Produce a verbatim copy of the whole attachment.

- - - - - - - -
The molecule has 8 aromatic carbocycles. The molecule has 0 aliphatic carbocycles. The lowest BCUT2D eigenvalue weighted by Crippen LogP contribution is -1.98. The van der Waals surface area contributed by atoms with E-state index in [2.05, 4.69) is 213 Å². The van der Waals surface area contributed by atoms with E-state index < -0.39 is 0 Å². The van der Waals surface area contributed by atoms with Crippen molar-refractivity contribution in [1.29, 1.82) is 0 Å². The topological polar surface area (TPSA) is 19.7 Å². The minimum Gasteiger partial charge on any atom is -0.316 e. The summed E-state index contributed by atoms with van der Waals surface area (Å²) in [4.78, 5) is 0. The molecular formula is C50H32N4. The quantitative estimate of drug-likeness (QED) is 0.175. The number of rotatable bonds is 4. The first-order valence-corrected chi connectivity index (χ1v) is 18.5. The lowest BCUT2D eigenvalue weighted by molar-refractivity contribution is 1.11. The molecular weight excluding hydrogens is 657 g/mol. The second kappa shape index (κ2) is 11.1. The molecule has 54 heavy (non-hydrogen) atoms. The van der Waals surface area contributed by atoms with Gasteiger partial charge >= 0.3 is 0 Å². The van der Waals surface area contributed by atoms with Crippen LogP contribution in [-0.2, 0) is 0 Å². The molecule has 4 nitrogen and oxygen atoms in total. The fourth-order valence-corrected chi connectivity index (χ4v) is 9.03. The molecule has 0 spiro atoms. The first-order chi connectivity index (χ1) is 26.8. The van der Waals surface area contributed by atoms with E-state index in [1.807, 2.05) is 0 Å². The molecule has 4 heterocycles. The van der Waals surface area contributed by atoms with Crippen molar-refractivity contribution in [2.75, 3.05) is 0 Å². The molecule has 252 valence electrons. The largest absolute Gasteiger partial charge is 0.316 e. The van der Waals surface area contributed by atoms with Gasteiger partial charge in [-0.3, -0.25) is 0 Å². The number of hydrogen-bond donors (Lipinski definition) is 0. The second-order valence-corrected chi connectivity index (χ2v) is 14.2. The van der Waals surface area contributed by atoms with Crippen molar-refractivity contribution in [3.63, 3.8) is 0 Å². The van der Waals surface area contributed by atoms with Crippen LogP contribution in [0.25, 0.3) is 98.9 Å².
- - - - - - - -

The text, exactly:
The molecule has 8 aromatic carbocycles. The molecule has 0 aliphatic carbocycles. The lowest BCUT2D eigenvalue weighted by Crippen LogP contribution is -1.98. The van der Waals surface area contributed by atoms with E-state index in [2.05, 4.69) is 213 Å². The van der Waals surface area contributed by atoms with E-state index < -0.39 is 0 Å². The van der Waals surface area contributed by atoms with Crippen molar-refractivity contribution in [1.29, 1.82) is 0 Å². The topological polar surface area (TPSA) is 19.7 Å². The minimum Gasteiger partial charge on any atom is -0.316 e. The summed E-state index contributed by atoms with van der Waals surface area (Å²) in [4.78, 5) is 0. The molecular formula is C50H32N4. The quantitative estimate of drug-likeness (QED) is 0.175. The number of rotatable bonds is 4. The first-order valence-corrected chi connectivity index (χ1v) is 18.5. The lowest BCUT2D eigenvalue weighted by molar-refractivity contribution is 1.11. The molecular weight excluding hydrogens is 657 g/mol. The second kappa shape index (κ2) is 11.1. The molecule has 54 heavy (non-hydrogen) atoms. The van der Waals surface area contributed by atoms with Gasteiger partial charge >= 0.3 is 0 Å². The van der Waals surface area contributed by atoms with Crippen LogP contribution in [-0.2, 0) is 0 Å². The molecule has 4 nitrogen and oxygen atoms in total. The fourth-order valence-corrected chi connectivity index (χ4v) is 9.03. The molecule has 0 spiro atoms. The first-order chi connectivity index (χ1) is 26.8. The van der Waals surface area contributed by atoms with E-state index in [1.807, 2.05) is 0 Å². The molecule has 4 heterocycles. The van der Waals surface area contributed by atoms with Crippen molar-refractivity contribution in [2.75, 3.05) is 0 Å². The molecule has 252 valence electrons. The largest absolute Gasteiger partial charge is 0.316 e. The van der Waals surface area contributed by atoms with Gasteiger partial charge in [-0.3, -0.25) is 0 Å². The number of hydrogen-bond donors (Lipinski definition) is 0. The second-order valence-corrected chi connectivity index (χ2v) is 14.2. The van der Waals surface area contributed by atoms with Crippen molar-refractivity contribution in [3.63, 3.8) is 0 Å². The van der Waals surface area contributed by atoms with Crippen LogP contribution in [0.25, 0.3) is 98.9 Å².